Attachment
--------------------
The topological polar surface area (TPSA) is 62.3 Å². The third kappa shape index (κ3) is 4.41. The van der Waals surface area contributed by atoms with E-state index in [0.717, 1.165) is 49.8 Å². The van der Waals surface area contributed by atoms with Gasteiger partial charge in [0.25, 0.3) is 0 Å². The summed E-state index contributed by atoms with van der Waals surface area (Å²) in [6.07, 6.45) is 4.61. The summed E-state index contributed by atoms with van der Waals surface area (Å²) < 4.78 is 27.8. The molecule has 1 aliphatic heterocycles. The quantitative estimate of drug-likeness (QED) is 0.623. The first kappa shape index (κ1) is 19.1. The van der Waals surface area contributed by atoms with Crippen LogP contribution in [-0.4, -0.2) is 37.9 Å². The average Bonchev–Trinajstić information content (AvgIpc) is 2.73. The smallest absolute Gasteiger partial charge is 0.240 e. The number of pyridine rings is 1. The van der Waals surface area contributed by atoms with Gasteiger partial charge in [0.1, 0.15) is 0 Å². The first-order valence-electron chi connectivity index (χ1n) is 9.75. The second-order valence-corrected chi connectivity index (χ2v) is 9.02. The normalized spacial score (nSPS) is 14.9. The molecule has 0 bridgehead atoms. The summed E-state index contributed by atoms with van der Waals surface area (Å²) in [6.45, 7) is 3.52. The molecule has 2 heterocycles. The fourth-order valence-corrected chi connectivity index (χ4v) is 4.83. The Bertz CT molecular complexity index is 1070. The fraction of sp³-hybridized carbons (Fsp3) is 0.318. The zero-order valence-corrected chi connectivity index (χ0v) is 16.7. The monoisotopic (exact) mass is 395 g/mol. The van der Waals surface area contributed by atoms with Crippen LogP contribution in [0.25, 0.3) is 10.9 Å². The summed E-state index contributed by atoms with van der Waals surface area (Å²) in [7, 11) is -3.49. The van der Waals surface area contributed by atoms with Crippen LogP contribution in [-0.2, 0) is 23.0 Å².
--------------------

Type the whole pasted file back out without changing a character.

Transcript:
The topological polar surface area (TPSA) is 62.3 Å². The third kappa shape index (κ3) is 4.41. The van der Waals surface area contributed by atoms with E-state index in [0.717, 1.165) is 49.8 Å². The van der Waals surface area contributed by atoms with Gasteiger partial charge in [0.25, 0.3) is 0 Å². The summed E-state index contributed by atoms with van der Waals surface area (Å²) in [6.07, 6.45) is 4.61. The summed E-state index contributed by atoms with van der Waals surface area (Å²) < 4.78 is 27.8. The molecule has 1 aliphatic heterocycles. The quantitative estimate of drug-likeness (QED) is 0.623. The first kappa shape index (κ1) is 19.1. The van der Waals surface area contributed by atoms with Crippen LogP contribution in [-0.4, -0.2) is 37.9 Å². The average Bonchev–Trinajstić information content (AvgIpc) is 2.73. The smallest absolute Gasteiger partial charge is 0.240 e. The number of pyridine rings is 1. The van der Waals surface area contributed by atoms with Gasteiger partial charge in [0.1, 0.15) is 0 Å². The first-order valence-electron chi connectivity index (χ1n) is 9.75. The second-order valence-corrected chi connectivity index (χ2v) is 9.02. The normalized spacial score (nSPS) is 14.9. The molecule has 0 bridgehead atoms. The summed E-state index contributed by atoms with van der Waals surface area (Å²) in [6.45, 7) is 3.52. The molecule has 2 heterocycles. The fourth-order valence-corrected chi connectivity index (χ4v) is 4.83. The Bertz CT molecular complexity index is 1070. The fraction of sp³-hybridized carbons (Fsp3) is 0.318. The zero-order valence-corrected chi connectivity index (χ0v) is 16.7. The monoisotopic (exact) mass is 395 g/mol. The van der Waals surface area contributed by atoms with Crippen LogP contribution in [0.25, 0.3) is 10.9 Å². The summed E-state index contributed by atoms with van der Waals surface area (Å²) in [7, 11) is -3.49. The van der Waals surface area contributed by atoms with Crippen LogP contribution in [-0.2, 0) is 23.0 Å².